Wi-fi? Because we like to

 Uncategorized
Dec 042003
 
Authors: James Baetke

Forget going out and plugging a laptop to a phone line, a new

service is available in Old Town Square for those looking for a

wireless connection to the Internet, leaving the hassle of cords

and confusion behind.

WiFi Colorado Inc. and Light Source Creative Communications Inc.

have set up a free wi-fi “hot spot” to demonstrate the ease of

connecting to the Internet without using cords or wires.

“We are providing an open invitation to Fort Collins. It is all

about building an ambiance for downtown,” said Larry Hower,

president of WiFi Colorado Inc., which was established in July.

Wi-fi is an acronym for wireless fidelity and is considered to

be one of the newest computer technology advances today. Wi-fi

allows Internet users to get online via a radio digital technology

at high-speed connections.

The free service covers a radius around Old Town Square from one

block north of Old Town Square on Linden Street, down to Mulberry

Street at the south end of the square and down Remington Street

almost to Olive Street.

“I’m very optimistic. Wi-fi is the fastest selling Internet

segment today,” Hower said.

A patron simply goes downtown with his/her laptop or personal

digital assistant and begins to search for the network,

wificolorado. Users must have a wi-fi card inserted into their

computer device or must already have the card built in, which many

new computer and PDA models already have.

Once connected to the browser, users start their browser, agree

to the network terms and then can continue to surf the Net or check

e-mail. Users can go wireless for 30 minutes at a time then must

log back on.

The service is always free, but sessions last for 30-minute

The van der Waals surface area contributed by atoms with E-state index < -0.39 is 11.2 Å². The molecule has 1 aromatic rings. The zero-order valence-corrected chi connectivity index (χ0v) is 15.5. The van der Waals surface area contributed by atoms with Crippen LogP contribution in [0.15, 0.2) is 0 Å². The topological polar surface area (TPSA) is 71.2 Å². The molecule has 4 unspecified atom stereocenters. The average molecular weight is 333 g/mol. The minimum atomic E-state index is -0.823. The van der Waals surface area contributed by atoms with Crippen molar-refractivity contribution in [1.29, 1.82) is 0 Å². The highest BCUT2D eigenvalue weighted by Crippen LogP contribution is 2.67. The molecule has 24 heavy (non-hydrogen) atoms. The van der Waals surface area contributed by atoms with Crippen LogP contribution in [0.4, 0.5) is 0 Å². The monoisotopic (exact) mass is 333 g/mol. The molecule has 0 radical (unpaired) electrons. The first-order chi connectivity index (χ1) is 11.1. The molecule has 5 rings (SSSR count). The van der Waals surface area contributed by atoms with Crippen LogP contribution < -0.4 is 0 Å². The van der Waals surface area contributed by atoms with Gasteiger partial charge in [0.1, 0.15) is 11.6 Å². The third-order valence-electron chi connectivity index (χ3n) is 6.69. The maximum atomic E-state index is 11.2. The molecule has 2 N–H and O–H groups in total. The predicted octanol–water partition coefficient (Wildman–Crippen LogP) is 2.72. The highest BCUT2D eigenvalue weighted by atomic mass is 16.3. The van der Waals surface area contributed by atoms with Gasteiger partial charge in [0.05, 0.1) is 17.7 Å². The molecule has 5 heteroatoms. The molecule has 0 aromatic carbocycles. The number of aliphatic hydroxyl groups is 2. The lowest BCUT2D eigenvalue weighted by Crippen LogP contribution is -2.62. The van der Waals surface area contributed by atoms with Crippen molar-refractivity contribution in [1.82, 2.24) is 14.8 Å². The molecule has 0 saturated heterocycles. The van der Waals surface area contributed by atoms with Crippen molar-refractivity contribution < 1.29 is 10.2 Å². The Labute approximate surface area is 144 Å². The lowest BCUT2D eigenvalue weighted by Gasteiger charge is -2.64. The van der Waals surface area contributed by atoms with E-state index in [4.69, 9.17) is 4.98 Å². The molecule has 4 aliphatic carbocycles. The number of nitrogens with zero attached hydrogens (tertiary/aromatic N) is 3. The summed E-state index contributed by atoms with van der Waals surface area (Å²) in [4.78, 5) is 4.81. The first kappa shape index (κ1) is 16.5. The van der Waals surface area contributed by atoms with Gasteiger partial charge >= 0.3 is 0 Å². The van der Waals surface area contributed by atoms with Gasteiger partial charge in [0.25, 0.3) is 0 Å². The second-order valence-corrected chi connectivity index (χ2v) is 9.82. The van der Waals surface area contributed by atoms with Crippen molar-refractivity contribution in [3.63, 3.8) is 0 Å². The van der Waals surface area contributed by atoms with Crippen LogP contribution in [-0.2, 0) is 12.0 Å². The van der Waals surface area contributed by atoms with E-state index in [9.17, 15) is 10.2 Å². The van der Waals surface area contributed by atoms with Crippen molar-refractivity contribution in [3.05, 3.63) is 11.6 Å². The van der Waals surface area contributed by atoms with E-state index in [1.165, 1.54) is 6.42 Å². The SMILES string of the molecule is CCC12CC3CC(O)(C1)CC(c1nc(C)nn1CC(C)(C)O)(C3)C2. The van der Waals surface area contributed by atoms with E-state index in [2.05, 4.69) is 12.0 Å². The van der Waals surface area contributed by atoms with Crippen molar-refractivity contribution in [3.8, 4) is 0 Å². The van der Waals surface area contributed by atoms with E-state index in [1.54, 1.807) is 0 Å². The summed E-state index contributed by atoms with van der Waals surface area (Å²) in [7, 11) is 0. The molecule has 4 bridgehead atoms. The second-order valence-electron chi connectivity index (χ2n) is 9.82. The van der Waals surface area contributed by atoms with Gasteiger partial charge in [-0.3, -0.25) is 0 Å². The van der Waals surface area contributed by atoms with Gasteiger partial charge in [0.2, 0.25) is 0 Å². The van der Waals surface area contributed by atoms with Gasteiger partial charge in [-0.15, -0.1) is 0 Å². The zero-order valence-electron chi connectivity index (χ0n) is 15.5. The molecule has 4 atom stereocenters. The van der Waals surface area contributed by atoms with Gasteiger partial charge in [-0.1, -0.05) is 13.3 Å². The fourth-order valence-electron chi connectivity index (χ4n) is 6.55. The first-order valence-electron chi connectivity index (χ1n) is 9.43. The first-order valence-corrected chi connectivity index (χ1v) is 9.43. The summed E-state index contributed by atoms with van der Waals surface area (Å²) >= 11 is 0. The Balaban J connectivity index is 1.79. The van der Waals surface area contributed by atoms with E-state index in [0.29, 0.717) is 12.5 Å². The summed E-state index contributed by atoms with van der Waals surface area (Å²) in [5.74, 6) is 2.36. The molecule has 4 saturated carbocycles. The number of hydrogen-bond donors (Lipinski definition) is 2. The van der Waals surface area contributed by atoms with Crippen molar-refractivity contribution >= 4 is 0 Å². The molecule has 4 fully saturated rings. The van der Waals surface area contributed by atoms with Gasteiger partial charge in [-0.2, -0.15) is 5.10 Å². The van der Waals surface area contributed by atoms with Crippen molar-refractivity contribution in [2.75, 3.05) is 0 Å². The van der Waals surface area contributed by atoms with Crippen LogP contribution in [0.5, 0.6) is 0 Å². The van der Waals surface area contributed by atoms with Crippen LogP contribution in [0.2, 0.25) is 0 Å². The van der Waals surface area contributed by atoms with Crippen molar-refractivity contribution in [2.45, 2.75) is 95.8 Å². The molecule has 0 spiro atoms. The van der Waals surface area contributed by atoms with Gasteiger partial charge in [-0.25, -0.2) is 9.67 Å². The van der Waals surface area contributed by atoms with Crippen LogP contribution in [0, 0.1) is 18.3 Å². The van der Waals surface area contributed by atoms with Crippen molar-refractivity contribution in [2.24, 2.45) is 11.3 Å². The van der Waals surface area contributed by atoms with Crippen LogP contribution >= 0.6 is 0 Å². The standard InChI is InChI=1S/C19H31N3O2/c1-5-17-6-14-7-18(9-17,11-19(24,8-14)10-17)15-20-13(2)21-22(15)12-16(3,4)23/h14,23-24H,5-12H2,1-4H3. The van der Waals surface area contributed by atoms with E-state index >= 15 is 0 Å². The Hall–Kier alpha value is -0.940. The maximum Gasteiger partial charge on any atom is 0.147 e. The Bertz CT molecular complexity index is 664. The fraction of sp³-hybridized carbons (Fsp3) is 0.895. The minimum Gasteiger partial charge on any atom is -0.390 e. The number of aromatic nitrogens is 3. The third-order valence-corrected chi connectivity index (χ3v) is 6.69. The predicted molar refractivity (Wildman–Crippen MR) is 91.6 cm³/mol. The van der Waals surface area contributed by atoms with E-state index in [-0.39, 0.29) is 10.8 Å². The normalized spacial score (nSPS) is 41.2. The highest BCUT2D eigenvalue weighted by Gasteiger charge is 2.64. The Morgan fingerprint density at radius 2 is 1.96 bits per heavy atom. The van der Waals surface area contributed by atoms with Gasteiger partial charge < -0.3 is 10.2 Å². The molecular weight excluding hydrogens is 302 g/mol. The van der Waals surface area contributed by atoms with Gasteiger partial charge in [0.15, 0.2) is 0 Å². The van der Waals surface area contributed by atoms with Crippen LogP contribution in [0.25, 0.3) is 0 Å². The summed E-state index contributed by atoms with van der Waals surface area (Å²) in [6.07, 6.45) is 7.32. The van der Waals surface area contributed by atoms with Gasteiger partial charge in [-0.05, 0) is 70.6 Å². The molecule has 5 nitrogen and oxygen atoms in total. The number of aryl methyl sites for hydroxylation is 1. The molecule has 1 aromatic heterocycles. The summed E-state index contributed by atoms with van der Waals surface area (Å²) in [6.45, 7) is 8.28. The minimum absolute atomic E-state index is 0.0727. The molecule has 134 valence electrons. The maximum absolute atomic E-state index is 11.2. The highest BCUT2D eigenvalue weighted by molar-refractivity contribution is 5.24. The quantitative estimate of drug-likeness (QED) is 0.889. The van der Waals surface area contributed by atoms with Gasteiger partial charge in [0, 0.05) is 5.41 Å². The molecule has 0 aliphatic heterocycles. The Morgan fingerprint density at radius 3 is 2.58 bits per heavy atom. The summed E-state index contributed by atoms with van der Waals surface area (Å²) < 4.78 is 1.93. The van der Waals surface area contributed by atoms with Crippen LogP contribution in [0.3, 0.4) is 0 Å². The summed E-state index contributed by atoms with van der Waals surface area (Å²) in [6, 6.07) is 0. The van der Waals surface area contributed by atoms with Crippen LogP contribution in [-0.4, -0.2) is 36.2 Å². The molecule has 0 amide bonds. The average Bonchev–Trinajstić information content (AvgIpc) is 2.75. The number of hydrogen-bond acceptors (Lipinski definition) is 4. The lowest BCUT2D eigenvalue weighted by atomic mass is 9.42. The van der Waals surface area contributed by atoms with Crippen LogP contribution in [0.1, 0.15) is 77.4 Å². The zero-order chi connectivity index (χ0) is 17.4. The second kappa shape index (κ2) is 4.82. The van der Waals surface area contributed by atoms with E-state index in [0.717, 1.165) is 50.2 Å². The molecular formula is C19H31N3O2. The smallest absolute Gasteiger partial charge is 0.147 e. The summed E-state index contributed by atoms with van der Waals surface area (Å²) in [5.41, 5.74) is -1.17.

increments to derail possible abuse for those who may be

downloading music or pornography, Hower said.

Hower said he is using the downtown area of Fort Collins to act

as a model to demonstrate the latest wireless technology and to

help future customers understand his service.

“We provide a safe environment for a 21st century billboard,”

Hower said, explaining that advertisers take advantage of his

service by posting ads on welcome screens of Hower’s customers.

Hower explained that there are two types of wireless Internet

providers available. The amenities provider and the

membership/subscriber provider are the two competing services, he

said.

WiFi Colorado Inc. makes money by managing Web sites launched

from its network. It provides security and can control the users on

the network. Hower said his service is substantially cheaper than

subscriber services.

Some coffee shops now in Fort Collins manage their own wireless

center. Starbucks in Fort Collins offers a wireless connection,

managed by T-Mobile, with subscription fees based by the hour or

month.

T-Mobile offers service for $6 an hour or for about $30 per

month.

WiFi Colorado customers are charged an installation fee and WiFi

then manages their Web sites for a varied cost, depending on the

business’ location.

Whether a realtor needs to connect with a client or a stressed

college student needs to surf the Web over lunch downtown, WiFi

does not plan to cut service any time soon, Howe said.

Casey Opdahl, manager of Coopersmith Brewing Co., 5 Old Town

Square, said computer technology is moving in the direction of

wireless connections. Opdahl said customers coming in with laptops

are a daily occurrence but said it was impossible to tell if they

were using a wi-fi connection.

“We are so close to the professional center of town. Now

(customers) have access to a wider range of things,” Opdahl

said.

Hower said the feedback has been positive and he believes his

business is going to boom. He has five new clients ready to begin

service before Christmas and Hower said wi-fi is hotter than

ever.

“Bottom line, we have a good service,” Hower said.

Because WiFi Colorado is a private enterprise, the city of Fort

Collins has no gripe with the free service. Gary Gordier, the Fort

Collins director of information technology, said he thinks the

service is good for residents.

“We like to encourage private enterprise. It is incredible, the

amount of wi-fi that exists,” Gordier said.

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